Poets&Quants Top Business Schools
Tuition & Fees In-State: $128,062*
Tuition & Fees Out-of-State: $225,208*
Average Debt: 20,628
First generation college students: 40%
When do students declare their majors: Freshman and Junior Year
Acceptance Rate: 22%
Average SAT: 1,359
HS Class Top Ten: 98%**
*The total cost of the degree over four years, including tuition, room and board, and living expenses for the most recent graduating class
The percentage of students who graduated from high school in the top ten percent of their class is known as **HS Class Top Ten.
*** Please take note that whenever possible, these stats are only provided for the business school major. The university-wide statistics are presented if a school does not track these statistics separately.
Andrea Licata began her college career at the University of California, Irvine in the humanities division on the advice of her guidance counselor in high school. Licata remembers her guidance counselor telling her that she was a good writer. But after enrolling, Licata chose to major in economics, and by the end of her first year, she had realized that the Paul Merage School of Business was where she belonged and had submitted an application. Since then, she’s never looked back.
Licata’s story isn’t unusual at the Merage School. Despite the fact that UC Irvine offers more than 80 different majors, the Merage School receives the most requests for transfers from students of all the majors.
Licata, who is originally from Orange County, California, claims her time at Merage was so rewarding that she is now employed by UC-Irvine as an academic advisor for undergraduate students who are undeclared majors.
When people inquire about her time at Merage, Licata replies, “When they ask about my experience there, I tell them that it’s like being on the fast track to successful careers with extremely driven people.” “However, along the way, there’s a sense of camaraderie from having worked in teams, stayed up late, and planned our careers together.” ”.
A DIVERSE EXPERIENCE AND COMMUNITY, WITH A TECH-FOCUS
Students at the Merage School of Business are trained to be leaders in the digital age. As a result, students not only acquire the knowledge necessary to use the newest technology and the observational skills necessary to foresee trends, but also have the chance to interact with and learn about the global society in a secure environment. What%E2%80%99s more, some 30% of the undergraduate student population at Merage School is made up of underrepresented minorities and diversity remains one of the priorities the school is working on Gaining admission to Merage is not a sleepwalk. More than 11,000 high school students apply each year. This year, more than 2,100 were accepted, for an acceptance rate around 20% Yet, the school continues to prioritize its diversity.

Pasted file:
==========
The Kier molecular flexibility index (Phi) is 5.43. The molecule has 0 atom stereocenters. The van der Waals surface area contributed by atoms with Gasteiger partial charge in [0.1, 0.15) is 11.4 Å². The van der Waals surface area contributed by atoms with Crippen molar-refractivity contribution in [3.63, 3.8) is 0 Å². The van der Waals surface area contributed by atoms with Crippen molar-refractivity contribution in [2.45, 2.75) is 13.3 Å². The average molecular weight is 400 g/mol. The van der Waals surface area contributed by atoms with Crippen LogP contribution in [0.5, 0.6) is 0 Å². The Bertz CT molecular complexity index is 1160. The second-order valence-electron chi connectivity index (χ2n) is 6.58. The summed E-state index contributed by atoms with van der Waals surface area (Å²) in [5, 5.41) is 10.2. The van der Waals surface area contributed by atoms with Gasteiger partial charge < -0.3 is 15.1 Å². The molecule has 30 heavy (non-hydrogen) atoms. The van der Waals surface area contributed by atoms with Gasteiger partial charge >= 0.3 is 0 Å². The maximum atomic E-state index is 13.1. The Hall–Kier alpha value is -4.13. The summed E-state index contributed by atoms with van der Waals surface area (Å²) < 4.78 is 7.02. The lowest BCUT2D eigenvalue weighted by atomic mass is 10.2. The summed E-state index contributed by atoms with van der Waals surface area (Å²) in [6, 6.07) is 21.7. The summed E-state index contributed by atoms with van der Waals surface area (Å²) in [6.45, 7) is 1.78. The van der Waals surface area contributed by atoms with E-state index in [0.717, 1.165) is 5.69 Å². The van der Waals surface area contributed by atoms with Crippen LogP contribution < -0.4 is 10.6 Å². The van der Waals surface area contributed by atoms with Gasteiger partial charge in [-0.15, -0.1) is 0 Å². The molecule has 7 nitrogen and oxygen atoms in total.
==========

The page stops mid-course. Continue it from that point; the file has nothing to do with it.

Vannie Luong, a 2015 graduate, notes, “I had international students in almost every class, and we had lots of teamwork projects. Although communication was definitely difficult, the experience helped to prepare us for working with foreign business partners. ”.
Luong, a general management specialist with a minor in international studies, claims that in some cases, her classmates found it challenging to plan social media campaigns because the idea was unfamiliar to them. The native of Santa Ana, California, shared her exposure to social media strategies that are widely used in the San Francisco Bay Area as well as the cultural influences on the marketing landscape in their respective countries with her.
The Merage School curriculum aims to broaden students’ horizons and teach them to continually reevaluate context and approach in their use of technology. Professor VC Choudhary, Associate Dean of Undergraduate Programs at the Paul Merage School of Business, says that the number of students majoring in business administration has grown by over 50% from the year before to almost 1,000
According to Choudhary, “The economy is evolving to become more technology-driven, and we work to prepare students holistically for this.” “Due to the extraordinary demand, our population will probably continue to grow over the next few years.” ”.
BUSINESS ANALYTICS MAKING A PUSH AT MERAGE
Merage currently provides undergraduates with two programs: a Bachelor of Arts in Business Administration and a Bachelor of Science in Business Information Management. The Donald Bren School of Information and the Information Business Management program jointly administer an interdisciplinary degree program.
The program teaches students to comprehend and apply theories and concepts on computing, informatics, business fundamentals, and analytical decision-making in an increasingly global and information-centric world.
According to Choudhary, the restricted major only admits 40 students a year and provides them with a foundation in computer science in addition to business classes at the Merage School and analytical classes all over campus.
The Merage School’s Business Administration program requires students to select at least one of seven areas of emphasis to concentrate on. These include organization and management, accounting, finance, marketing, operations, information systems, and health care management.
Students must complete a minimum of ten business electives from among the available emphases, as well as ten business courses for a foundation in fundamental core business competencies.
In order to support the university’s objective of a collaborative learning environment, all upper-level courses mandated team-based projects, according to Luong, who is currently employed as a project coordinator and marketing assistant at UC-Irvine. Some programs even went so far as to permit simulations and experiential learning. ”.